This is the final portion of our second letter to Bob Marshall of the Virginia House of Delegates. We think this and the previous letter make a good case, but we’ve got a few more planned out, so we’ll be continuing this series.
Bob hasn’t had time to respond yet (and yesterday was a holiday . . . sort of), but it won’t hurt to send him a little encouragement to get in touch with Norman Kurland, president of CESJ. This is, after all, something of a critical issue. You can send Bob an e-mail at delegatebobmarshall [at] Hotmail [dot] com and let him know you support the idea of Virginia leading the country with sound and progressive ideas of money and credit.
It was, in fact, the issue of money and credit that was one of the primary factors driving the “Progressive” movement in the early 20th century, before definitions of money and credit, banking and finance, and private property and freedom of association/contract became so confused and turned progressivism into just another variety of socialism.
This was because the “Bankers’ Panic” of 1907 brought matters once again to a head. Triggered by a commercial bank speculating on the stock market in an effort to corner copper, the panic was caused by the lack of a central authority to regulate commercial banks, oversee clearinghouse operations, and provide for an elastic, asset-backed currency. This allowed financier J. P. Morgan to manipulate the situation to his own advantage, as the Pujo Report of 1913 revealed.
The Federal Reserve Act of 1913 provided for the replacement of the National Bank Notes of 1863-1913 and the Treasury Notes of 1890, both backed by government debt, with Federal Reserve Notes, to be backed by private sector hard assets. The idea was to replace the inelastic, debt-backed currency, with an elastic, asset-backed currency. Economic growth and consumer demand could then grow at the same rate. This would avoid the discontinuities between productive capacity and consumptive capacity that had caused the panics of 1873 and 1893.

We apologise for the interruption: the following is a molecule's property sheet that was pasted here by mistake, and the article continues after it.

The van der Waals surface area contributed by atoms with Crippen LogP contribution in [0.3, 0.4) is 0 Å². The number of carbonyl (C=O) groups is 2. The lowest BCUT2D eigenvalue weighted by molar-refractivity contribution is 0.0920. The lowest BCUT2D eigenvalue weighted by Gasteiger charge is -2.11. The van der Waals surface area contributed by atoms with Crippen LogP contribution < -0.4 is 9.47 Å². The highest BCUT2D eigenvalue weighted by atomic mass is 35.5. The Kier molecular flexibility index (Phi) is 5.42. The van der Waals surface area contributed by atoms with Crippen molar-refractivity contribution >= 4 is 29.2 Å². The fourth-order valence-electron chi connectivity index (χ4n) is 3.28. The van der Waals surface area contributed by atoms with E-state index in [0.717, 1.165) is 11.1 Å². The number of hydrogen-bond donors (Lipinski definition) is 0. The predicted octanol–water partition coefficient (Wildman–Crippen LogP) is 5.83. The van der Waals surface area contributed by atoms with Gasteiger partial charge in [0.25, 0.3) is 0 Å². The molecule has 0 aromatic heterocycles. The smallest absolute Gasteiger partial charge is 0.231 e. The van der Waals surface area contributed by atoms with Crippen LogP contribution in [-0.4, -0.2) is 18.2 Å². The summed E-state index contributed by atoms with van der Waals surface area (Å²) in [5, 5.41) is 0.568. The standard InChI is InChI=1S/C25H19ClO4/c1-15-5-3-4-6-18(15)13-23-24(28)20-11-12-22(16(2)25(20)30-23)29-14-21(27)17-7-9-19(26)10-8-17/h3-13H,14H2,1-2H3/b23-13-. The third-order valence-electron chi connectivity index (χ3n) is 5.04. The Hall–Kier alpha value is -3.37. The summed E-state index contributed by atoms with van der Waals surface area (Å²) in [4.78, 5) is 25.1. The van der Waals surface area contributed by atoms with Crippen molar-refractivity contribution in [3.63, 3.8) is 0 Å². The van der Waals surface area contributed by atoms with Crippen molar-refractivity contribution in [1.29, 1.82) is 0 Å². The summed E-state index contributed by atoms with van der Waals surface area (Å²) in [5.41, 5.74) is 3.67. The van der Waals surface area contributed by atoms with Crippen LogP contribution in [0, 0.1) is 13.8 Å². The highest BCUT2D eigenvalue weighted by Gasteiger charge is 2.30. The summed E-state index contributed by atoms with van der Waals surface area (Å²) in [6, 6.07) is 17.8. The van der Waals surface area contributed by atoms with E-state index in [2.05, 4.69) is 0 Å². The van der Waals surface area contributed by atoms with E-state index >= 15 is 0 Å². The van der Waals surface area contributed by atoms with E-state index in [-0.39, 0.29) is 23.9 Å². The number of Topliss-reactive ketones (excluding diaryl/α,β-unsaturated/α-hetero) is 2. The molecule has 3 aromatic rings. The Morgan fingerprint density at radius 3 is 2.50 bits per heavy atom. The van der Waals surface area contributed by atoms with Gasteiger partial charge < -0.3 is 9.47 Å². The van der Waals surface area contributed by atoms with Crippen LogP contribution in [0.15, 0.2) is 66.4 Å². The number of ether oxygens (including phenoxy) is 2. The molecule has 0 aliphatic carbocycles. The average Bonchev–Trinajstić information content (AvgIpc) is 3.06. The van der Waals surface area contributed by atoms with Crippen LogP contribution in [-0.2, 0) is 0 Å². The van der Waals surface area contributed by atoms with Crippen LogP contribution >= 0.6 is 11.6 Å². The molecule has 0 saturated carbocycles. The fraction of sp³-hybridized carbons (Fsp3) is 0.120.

The problem was that it would have been unfair to cause an enormous loss to the National Banks. That would have been the result of forcing the National Banks to divest themselves of their holdings of government debt at a reduced value — as would have occurred had the millions in government debt been dumped on the market. The Act therefore allowed for the gradual retirement of the outstanding government debt over time.
The plan was that the government debt-backed National Bank Notes and Treasury Notes of 1890 would gradually be replaced with “Federal Reserve Bank Notes.” These, too, would be backed by government debt as the Federal Reserve purchased the debt holdings of the National Banks to retire the National Bank Notes through purchases of bank-held government debt on the open market: “open market operations.”
The Federal Reserve Bank Notes would be replaced in turn with indistinguishable “Federal Reserve Notes” backed with hard assets as private sector bills of exchange were rediscounted at the Federal Reserve. Once the government debt originally backing the National Bank Notes and the Treasury Notes of 1890 was retired, the Federal Reserve would no longer have any reason to deal in government debt of any kind.
Unfortunately, the United States decided to finance entry into World War I with politically expedient debt instead of unpopular taxes. This was to happen again in World War II, over the objections even of John Maynard Keynes — although with the blessing of Alvin H. Hansen, “the American Keynes,” who saw no problem with government debt rising to twice GDP.
A loophole was found in the Federal Reserve Act that allowed the Federal Reserve — forced into an untenable position by Congress deciding to use debt instead of taxes to finance the war — to monetize government debt. The loophole was the program to retire the government debt backing the National Bank Notes and the Treasury Notes of 1890. Instead of being used to decrease outstanding debt, however, the program was used to expand government debt to finance the war effort.